International arbitration over Broadsheet case: Why was Pakistan handed down a very heavy penalty?

Muhammad Faisal


Read In Urdu


International arbitration over Broadsheet case: Why was Pakistan handed down a very heavy penalty?

Muhammad Faisal


Read In Urdu

A British arbitration court has fined the National Accountability Bureau (NAB) heavily for breaching an agreement with Broadsheet, a company that was supposed to track down foreign assets of allegedly corrupt Pakistanis. The fine has been debited from the bank account of Pakistan's high commission in London. 

The hearing of NAB-Broadsheet case began in the arbitration court in 2012 and the case was decided in August 2016. Their actual dispute, however, began about 18 years ago, in 2003, when NAB unilaterally terminated its agreement with Broadsheet LLC registered in the British territory, Isle of Man. 

Under the agreement signed in June 2000, NAB gave the names of 200 allegedly corrupt people to Broadsheet at various times. These included politicians, military officers, bureaucrats and businessmen. According to the provisions of the agreement, the money recovered from these people was to be divided between NAB and Broadsheet at the rate of 80 percent and 20 percent respectively.

In October 2003, NAB revoked the agreement saying that Broadsheet had failed to meet its obligations under it. In response to this, Jerry James, an American businessman who owned Broadsheet, sent a notice to the government of Pakistan/NAB, stating that he would take legal action against Pakistan/NAB if the agreement was not restored.

Meanwhile, a former lawyer of Broadsheet sued it in an Isle of Man court, claiming that it had failed to pay him for the legal services he had rendered for it. He said the company owed him 19,000 US dollars. After reviewing the company's financial situation, the court declared it bankrupt in 2005 and ordered the selling of its assets in order to return the money of its creditors.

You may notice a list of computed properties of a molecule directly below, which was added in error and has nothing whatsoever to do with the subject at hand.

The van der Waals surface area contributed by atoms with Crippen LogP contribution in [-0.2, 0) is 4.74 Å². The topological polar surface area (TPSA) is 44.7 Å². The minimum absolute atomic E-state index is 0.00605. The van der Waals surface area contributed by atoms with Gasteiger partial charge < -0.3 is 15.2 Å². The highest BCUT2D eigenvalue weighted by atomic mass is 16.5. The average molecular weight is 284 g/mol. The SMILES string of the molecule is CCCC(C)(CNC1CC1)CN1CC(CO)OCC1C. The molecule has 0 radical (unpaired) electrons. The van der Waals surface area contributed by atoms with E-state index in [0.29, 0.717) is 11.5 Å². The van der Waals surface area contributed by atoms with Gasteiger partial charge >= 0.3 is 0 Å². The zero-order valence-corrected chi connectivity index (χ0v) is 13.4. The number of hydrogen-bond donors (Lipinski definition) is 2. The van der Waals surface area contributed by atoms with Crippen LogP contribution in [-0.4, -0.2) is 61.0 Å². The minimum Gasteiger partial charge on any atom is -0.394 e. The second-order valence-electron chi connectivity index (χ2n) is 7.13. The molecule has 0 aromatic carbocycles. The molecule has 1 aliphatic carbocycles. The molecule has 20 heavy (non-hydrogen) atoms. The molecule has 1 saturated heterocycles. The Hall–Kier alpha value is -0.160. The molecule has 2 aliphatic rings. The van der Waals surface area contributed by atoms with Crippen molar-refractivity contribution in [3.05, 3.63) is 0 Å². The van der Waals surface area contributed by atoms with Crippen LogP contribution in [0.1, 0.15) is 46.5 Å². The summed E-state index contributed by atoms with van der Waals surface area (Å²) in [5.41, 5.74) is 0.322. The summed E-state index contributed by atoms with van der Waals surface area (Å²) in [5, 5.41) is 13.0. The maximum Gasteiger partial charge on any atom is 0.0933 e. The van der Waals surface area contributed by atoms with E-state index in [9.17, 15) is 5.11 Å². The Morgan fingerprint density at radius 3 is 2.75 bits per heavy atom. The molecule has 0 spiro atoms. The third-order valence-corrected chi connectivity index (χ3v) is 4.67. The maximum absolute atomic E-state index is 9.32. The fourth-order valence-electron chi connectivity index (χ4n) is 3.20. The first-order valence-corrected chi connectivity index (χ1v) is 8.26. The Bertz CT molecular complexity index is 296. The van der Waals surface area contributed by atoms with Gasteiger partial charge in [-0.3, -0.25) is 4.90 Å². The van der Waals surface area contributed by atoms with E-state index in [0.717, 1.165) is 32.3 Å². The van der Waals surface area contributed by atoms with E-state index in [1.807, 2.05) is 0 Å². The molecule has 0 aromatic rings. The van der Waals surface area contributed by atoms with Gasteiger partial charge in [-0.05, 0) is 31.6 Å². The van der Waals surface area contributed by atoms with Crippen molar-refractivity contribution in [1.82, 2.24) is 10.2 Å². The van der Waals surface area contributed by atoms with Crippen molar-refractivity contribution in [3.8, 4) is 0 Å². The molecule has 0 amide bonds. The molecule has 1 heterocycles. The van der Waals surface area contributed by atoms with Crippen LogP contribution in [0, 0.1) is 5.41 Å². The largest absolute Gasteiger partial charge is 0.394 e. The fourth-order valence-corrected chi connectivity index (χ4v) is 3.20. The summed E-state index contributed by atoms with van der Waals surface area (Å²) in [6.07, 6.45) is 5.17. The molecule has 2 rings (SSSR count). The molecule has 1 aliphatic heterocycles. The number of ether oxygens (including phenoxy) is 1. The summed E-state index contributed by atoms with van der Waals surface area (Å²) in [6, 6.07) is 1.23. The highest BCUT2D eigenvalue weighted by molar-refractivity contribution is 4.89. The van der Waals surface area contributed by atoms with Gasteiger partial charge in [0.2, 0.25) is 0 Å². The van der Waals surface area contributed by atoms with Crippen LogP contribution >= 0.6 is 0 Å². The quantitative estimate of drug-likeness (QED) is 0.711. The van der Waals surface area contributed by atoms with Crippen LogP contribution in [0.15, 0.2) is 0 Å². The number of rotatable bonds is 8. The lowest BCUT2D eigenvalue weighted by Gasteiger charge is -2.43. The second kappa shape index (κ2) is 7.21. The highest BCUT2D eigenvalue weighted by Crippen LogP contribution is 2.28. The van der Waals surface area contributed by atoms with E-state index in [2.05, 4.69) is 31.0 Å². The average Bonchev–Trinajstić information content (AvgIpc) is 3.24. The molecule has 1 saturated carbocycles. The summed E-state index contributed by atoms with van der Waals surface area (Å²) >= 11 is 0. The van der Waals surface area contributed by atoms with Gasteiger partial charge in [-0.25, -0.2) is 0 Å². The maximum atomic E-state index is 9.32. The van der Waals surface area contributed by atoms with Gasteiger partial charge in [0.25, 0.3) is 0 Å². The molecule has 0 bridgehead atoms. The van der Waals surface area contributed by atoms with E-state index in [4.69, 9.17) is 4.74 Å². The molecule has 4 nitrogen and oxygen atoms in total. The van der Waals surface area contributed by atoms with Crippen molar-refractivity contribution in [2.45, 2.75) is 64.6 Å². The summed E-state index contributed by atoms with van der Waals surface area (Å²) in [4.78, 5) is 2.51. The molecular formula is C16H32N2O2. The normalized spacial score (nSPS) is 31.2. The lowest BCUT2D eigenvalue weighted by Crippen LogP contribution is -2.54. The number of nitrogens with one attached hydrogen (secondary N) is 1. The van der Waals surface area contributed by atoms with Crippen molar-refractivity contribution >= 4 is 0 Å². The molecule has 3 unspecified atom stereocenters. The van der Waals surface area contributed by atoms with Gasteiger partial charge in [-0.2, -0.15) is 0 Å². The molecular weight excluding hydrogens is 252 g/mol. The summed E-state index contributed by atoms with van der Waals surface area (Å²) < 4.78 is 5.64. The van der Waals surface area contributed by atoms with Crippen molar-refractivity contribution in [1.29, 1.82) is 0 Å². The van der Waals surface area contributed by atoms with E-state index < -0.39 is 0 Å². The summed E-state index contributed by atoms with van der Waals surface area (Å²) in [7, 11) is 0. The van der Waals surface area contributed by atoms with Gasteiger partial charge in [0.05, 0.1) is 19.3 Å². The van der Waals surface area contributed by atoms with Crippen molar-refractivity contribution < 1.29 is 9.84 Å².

NAB, in the meanwhile, had begun negotiations for a settlement with another foreign company called International Asses Recovery (IAR) which, like Broadsheet, was tasked with finding the assets Pakistanis had illegally stashed abroad. The agreement with IAR, too, was terminated by NAB in 2003.

It was also during this time that Kaveh Moussavi, an Iran-born British lawyer and IAR’s co-owner, offered Broadsheet’s owner Jerry James that he could bear all the legal costs if Broadsheet would want to sue NAB for damages. The two agreed that the money received as a result of the legal action would be shared between them.

James, however, set up another company with the name of Broadsheet in the US state of Colorado without informing Moussavi. He subsequently received 1.5 million US dollars from Pakistan as a settlement amount on 20th May 2008 through NAB’s lawyer Ahmar Bilal Sufi. 

When Moussavi learned about the settlement, he offered the original Broadsheet’s creditors that he could return their money if they withdrew their claims against the company so that the process of its dissolution was reversed. After convincing the creditors, he and his colleague Dr William Pepper took over the administrative, financial and legal control of Broadsheet. They then sent a second notice to NAB in September 2009, intimating it about the legal action being initiated by them for the breach of its agreement with Broadsheet. 

This was a very timely move. On 28th October 2009, Broadsheet would have lost its right to sue NAB due to the law of limitations which stipulated that any arbitration over the breach of the agreement could take place only within six years of the breach. 

What was the dispute between NAB and Broadsheet?

A letter sent by NAB to Broadsheet on 28th October 2003 stated that Broadsheet had not complied with the terms of the agreement and had made claims in the run up to the agreement which were materially false. The most important of these claims was about the experience required to locate and return the assets stashed abroad. NAB claimed that Broadsheet had presented the experience of another company, Trovens LLC, as its own even though Broadsheet itself had come into being only a few weeks before it signed its agreement with NAB. 

Broadsheet, on the other hand, contended that the unilateral termination of its agreement with NAB was itself a breach of that very agreement. It also claimed that the agreement was revoked to harm it deliberately and deprive it of its due share in NAB’s recoveries.